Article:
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Knowing our woodfibre sources

Knowing the origin of woodfibre is a fundamental prerequisite for responsible sourcing.


Our wood sourcing partners (Sapin S.A. in Belgium, proNARO GmbH in Germany, Papierholz Austria GmbH in Austria and Metsä Forest in Finland) buy wood mainly from non-industrial private forests, municipalities and state-owned forests. Given that the use of local raw material makes both ecological and economic sense, most of the wood originates from local, managed semi-natural forests. Wood chips, a by-product from sawmilling, are purchased from sawmills. Pulp is also sourced from external suppliers based in Europe and the Americas.

Primary tree species: Spruce and pine (softwoods) and beech, poplar, aspen and eucalyptus (hardwoods).

South Africa

In South Africa, timber is sourced from about 255,000 ha of plantations managed by Sappi, 138,800 ha managed by private farmers and smallholders contracted to supply Sappi and a small amount from independent growers. Sappi has a comprehensive plantation management system to ensure that its plantations are sustainable.

The primary tree species are eucalyptus (hardwood) and pine (softwood). Some paper pulp is purchased from external suppliers, mainly from New Zealand, Spain and the Americas.

United States and Canada

Woodfibre is sourced from landowners and commercial loggers who procure from temperate forests in Maine, New Hampshire, Michigan, Minnesota and Wisconsin, and from the Canadian provinces of New Brunswick, Quebec and Ontario. Sappi also purchases paper pulp from external suppliers in the Americas.

The primary tree species used are maple, poplar, aspen, beech and birch (hardwoods) and spruce, pine and fir (softwoods). Cloquet Mill uses mixed northern hardwoods to produce dissolving wood pulp: aspen and maple sourced from Minnesota, Wisconsin and Michigan.

Our newly acquired Matane Mill in Canada procures from Quebec and New Brunswick provinces in Canada and from New England states in the north-eastern part of the United States, including Maine, New Hampshire and Vermont.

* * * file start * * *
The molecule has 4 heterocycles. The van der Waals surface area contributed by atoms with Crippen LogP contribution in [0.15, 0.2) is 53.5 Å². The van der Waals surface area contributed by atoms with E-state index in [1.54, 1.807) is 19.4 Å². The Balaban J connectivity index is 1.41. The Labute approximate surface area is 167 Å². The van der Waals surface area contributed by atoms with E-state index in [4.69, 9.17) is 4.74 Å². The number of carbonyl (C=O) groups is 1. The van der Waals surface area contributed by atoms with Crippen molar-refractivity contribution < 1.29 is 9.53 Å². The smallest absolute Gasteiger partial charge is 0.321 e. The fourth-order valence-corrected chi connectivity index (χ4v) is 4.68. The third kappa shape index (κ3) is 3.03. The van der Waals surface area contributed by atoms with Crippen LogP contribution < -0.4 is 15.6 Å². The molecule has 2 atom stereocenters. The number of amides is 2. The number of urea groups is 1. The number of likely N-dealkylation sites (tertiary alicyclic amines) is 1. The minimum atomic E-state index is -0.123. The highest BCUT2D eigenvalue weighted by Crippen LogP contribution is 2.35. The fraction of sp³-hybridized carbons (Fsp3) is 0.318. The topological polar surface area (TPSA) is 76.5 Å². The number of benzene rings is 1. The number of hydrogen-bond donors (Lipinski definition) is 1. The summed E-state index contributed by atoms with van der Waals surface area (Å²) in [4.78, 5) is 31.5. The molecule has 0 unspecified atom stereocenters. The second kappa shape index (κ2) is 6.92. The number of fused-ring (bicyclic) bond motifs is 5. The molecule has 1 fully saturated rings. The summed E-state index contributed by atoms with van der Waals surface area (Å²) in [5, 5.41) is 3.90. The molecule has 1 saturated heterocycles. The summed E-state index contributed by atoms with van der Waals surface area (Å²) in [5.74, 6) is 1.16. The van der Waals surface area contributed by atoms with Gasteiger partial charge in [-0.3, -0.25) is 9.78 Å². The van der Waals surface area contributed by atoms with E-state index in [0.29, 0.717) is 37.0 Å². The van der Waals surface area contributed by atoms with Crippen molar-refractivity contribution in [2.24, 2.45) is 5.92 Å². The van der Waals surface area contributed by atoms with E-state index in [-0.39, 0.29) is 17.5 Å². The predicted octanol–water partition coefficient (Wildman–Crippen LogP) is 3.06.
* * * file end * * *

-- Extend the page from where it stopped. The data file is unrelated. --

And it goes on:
Zero defrostration

We neither harvest nor buy woodfibre that originates from tropical natural forests and our wood sourcing causes zero deforestation. Our commitment to zero deforestation means:

  • Knowing the origin of woodfibre
  • Ensuring suppliers implement practices to promptly regenerate forests post-harvest, which is required under the global forest certification standards that Sappi is committed to upholding
  • Implementing our Supplier Code of Conduct to continually assess supply-chain, ethical and legal risk; and not sourcing from suppliers associated with deforestation.

We work to build transparent supply chains and maintain close relationships with our suppliers.

Sappi's woodfibre procurement commitments and ambitions are stated in the Sappi group woodfibre procurement policy.

Tree species identified as endangered by the Convention on International Trade in Endangered Species of Wild Fauna and Flora (CITES) are neither used nor imported. We comply with the US Lacey Act, EU Timber Regulation, Australian Illegal Logging Prohibition Regulation, and other regional legal requirements.